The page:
NATIONAL HARBOR, Md. -- In its effort to win increasing numbers of enterprise voice customers, Microsoft is selling...
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its Skype for Business unified communications platform in a variety of standard and customized service plans. While Skype for Business prices may seem compelling, before buying monthly subscriber licenses, Gartner UCC research director Michael Fasciani said enterprise IT needs to take a hard look at the benefits and risks of switching to Skype for Business voice.
Fasciani walked a roomful of enterprise IT attendees at Gartner's IT Operations Strategies & Solutions Summit on Wednesday through the Skype for Business service bundles that were introduced in December 2015. The bundles, which include voice, IM, Web conferencing, voicemail and email, come with monthly list prices that range from $8 per user at the low end to $35 per user at the high end. The December announcement added PSTN Calling, which enables making calls through the public switched telephone network (PSTN) in North America, and a cloud private branch exchange (PBX) option that offers more advanced call control features. Microsoft's Skype for Business Server is its on-premises UC platform.
Microsoft isn't a traditional force in enterprise telephony, yet its Skype for Business UC suite is part of Microsoft's Office 365, which became the fastest growing cloud business application in 2015, Fasciani said. Microsoft is positioning Office 365 as an enterprise telephony option that can eliminate the need for a traditional phone system. Microsoft's influence is part of what's driving changes in how enterprises buy UC, especially now that Skype for Business users can now make calls through the PSTN.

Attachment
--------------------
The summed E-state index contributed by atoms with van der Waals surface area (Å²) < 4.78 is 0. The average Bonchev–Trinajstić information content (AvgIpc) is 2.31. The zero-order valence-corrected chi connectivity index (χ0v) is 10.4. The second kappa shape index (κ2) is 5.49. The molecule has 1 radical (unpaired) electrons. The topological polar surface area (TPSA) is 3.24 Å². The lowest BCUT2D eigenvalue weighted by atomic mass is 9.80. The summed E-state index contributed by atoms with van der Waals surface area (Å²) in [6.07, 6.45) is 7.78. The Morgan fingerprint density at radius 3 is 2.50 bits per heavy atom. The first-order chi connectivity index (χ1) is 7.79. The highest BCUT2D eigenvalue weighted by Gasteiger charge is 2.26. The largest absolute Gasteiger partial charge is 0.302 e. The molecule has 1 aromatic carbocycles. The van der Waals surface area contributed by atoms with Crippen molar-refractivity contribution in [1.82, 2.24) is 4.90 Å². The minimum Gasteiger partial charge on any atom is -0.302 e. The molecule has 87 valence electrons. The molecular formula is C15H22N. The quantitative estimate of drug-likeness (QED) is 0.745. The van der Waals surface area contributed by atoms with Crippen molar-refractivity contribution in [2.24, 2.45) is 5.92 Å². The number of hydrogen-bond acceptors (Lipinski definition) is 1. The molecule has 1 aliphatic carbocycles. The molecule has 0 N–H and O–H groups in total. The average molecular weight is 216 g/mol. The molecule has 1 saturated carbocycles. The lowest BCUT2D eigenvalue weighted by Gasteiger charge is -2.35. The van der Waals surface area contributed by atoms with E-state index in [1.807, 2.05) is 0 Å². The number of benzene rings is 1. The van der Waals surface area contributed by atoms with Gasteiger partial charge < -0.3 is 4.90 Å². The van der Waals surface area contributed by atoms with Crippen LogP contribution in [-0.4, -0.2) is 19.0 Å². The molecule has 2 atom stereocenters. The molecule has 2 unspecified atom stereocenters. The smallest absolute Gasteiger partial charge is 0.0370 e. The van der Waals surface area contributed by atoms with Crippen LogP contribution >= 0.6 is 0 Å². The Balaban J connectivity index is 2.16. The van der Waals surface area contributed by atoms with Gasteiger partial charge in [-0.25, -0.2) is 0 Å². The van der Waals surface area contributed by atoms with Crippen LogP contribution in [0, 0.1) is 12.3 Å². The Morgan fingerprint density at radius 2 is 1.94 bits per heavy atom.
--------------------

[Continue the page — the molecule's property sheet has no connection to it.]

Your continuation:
Because people have changed the way they want to communicate, hard phones and PBX lines are being used less, so the usage and value of the private branch exchange has dropped over time, Fasciani said, adding that newer IP-PBX's and VoIP servers will also become legacy options going forward.
By using Office 365, enterprises are already entitled to full suites of services, so the decision becomes whether to leverage all of the features that are bundled in including voice and try to actually achieve a unified communications approach rather than a multi-vendor approach, Fasciani said.
While telecom engineers aren't necessarily comfortable using Skype for Business for enterprise voice over traditional offerings from a vendor like Cisco, most enterprise IT staffs are used to working with Windows Server-based applications, which makes a move to the Skype for Business suite a familiar option.
Michael Fasciano research director, Gartner
Fasciani offered an instant survey of session attendees that revealed more than 50% have already deployed Skype for Business or are in the process of deploying it, which mirrors the real-world enterprise UC market.
"Microsoft has already captured reasonable market share, and we think that will only grow now that Office 365 has such a large presence in the market," Fasciani said.